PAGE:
Supporting Your Kids
With Who They Are

My daughter is an artist. I'm not sure she would call herself an artist per se, but she has always exhibited artistic sensibilities. Ayla particularly loves thinking, designing, and building things in three dimensions. When she was little, I would give her some crayons and some her paper to draw on. She would immediately run and get scissors and duct tape and start creating paper sculptures! That was then. Now, she's in high school. To this day…there's still cardboard, paper, tape, and paint laying around my house on a daily basis! Somedays it's almost too much to handle! But Ayla is an artist and I've been figuring out how to support her to be who she is.

Thank you to Andrea Beaty for writing the kids book - Ada Twist, Scientist. It's a perfect parenting guide!

Ada Twist, Scientist came out in 2016. Even though I am a little late to the party, I want to make sure all parents of all kids know the benefits of this book. It's worth a read, no matter how old your kids are. Because it's a great lesson in parenting.

Ada Marie did not speak until she was three. Instead, she was busy taking in observations of the world. When she finally spoke, her first word was "why?" followed by lots of other wonderful curiosity-laden question words such as "what" and "how" and "when?" She was high energy - a handful if you will. Her parents were frazzled and dazed. But they were supportive of who Ada was. As Ada asked question after question, her parents said, "You'll figure it out."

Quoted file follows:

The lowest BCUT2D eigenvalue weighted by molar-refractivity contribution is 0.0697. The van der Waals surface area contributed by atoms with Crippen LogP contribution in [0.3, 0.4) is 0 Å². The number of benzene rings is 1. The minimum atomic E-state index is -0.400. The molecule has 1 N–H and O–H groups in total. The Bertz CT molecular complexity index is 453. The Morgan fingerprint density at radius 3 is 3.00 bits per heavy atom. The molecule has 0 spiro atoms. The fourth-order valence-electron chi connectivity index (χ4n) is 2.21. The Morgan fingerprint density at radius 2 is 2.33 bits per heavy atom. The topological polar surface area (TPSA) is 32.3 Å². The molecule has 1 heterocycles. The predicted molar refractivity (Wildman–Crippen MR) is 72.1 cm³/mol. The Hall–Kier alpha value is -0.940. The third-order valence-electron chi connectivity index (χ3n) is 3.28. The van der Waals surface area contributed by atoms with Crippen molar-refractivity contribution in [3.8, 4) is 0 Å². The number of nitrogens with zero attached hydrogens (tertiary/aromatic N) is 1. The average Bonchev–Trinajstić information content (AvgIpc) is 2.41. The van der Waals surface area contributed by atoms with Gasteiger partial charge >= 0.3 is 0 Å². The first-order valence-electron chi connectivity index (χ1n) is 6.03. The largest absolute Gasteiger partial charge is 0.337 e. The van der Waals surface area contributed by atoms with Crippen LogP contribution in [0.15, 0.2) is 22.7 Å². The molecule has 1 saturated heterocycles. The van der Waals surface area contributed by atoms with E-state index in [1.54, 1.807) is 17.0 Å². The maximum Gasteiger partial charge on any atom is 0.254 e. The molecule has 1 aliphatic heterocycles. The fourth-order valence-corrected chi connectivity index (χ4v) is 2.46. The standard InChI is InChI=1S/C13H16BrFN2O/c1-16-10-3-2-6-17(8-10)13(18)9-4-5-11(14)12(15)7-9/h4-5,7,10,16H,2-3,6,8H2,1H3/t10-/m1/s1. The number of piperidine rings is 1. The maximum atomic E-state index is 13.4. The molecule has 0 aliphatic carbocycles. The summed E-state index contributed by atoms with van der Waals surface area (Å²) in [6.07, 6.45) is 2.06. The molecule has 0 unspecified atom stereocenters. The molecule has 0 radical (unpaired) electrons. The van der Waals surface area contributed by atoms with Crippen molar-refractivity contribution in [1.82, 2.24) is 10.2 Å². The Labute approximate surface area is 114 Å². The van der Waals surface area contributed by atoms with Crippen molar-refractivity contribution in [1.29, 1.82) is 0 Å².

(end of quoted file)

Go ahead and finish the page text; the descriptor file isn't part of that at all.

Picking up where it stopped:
What a wonderful way to encourage a child!

But, her questions were only the beginning. She actively tried out different things trying to discover the answers to her questions. This caused serious upheaval in the home. Eggs were broken on the floor. Colored pencils and drawings were everywhere. But the parents kept up with her, and supported her in her explorations.

On almost every page, Ada is immersed in some kind of organized chaos. She is either actively questioning, exploring, or doing…something. She is sciencing the sh*t out of everything. [That's a reference to Matt Damon in The Martian. Love that line! Love that movie!]

It is only when Ada is about to put the cat in the washing machine that her parents couldn't take it anymore. They yelled, "STOP!"

Ada was put in time out to think about what she had done. We often do this with our kids. I know I did. But Ada Twist, Scientist needed to understand why, so she scribbled all her thoughts and questions all over the wall. Now, if my kid had written all over the walls, I am not sure I would have kept my cool. But Ada's parents realized that they had to work with who Ada was at heart. Ada was a scientist through and through and she was going to ask questions, and she was going to explore and experiment, and sometimes, she was going to make a mess. All in the name of science. And not only was that ok, that was a beautiful thing. And they needed to figure out how to support her.

So her parents built shelves to store her science stuff and posted a huge roll of paper for Ada to do all her brainstorming. The parents - and even Ada's older brother - started reading science-related books seemingly to connect more with Ada and her interests. husband and I have a space in our basement where Ayla can build her art. There, she can paint and play the day away. We shop at art stores and purchase things I have never heard of like resin and silicone mold release agent. Every day, we are trying to figure out how to support our budding artist who has already expressed interest in attending art school. What are you doing to support your kids in being who they are? If you need a little inspiration and a little guidance, I recommend Ada Twist, Scientist.